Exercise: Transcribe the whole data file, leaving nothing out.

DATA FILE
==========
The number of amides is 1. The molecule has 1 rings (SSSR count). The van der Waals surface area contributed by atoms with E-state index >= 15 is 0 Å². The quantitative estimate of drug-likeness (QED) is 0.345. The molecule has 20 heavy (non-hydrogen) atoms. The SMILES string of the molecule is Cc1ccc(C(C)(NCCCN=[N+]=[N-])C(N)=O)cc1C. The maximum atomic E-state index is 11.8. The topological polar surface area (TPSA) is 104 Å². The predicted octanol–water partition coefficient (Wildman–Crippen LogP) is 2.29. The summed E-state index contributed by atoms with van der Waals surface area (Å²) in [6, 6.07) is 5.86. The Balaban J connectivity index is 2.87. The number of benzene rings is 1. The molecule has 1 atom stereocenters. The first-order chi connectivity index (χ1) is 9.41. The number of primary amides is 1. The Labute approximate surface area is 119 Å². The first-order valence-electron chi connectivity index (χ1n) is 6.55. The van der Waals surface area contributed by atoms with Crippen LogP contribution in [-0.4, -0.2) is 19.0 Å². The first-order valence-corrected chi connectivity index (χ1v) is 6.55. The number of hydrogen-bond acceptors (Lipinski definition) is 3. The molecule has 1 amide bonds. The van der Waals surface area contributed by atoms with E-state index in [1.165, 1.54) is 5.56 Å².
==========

The number of amides is 1. The molecule has 1 rings (SSSR count). The van der Waals surface area contributed by atoms with E-state index >= 15 is 0 Å². The quantitative estimate of drug-likeness (QED) is 0.345. The molecule has 20 heavy (non-hydrogen) atoms. The SMILES string of the molecule is Cc1ccc(C(C)(NCCCN=[N+]=[N-])C(N)=O)cc1C. The maximum atomic E-state index is 11.8. The topological polar surface area (TPSA) is 104 Å². The predicted octanol–water partition coefficient (Wildman–Crippen LogP) is 2.29. The summed E-state index contributed by atoms with van der Waals surface area (Å²) in [6, 6.07) is 5.86. The Balaban J connectivity index is 2.87. The number of benzene rings is 1. The molecule has 1 atom stereocenters. The first-order chi connectivity index (χ1) is 9.41. The number of primary amides is 1. The Labute approximate surface area is 119 Å². The first-order valence-electron chi connectivity index (χ1n) is 6.55. The van der Waals surface area contributed by atoms with Crippen LogP contribution in [-0.4, -0.2) is 19.0 Å². The first-order valence-corrected chi connectivity index (χ1v) is 6.55. The number of hydrogen-bond acceptors (Lipinski definition) is 3. The molecule has 1 amide bonds. The van der Waals surface area contributed by atoms with E-state index in [1.165, 1.54) is 5.56 Å².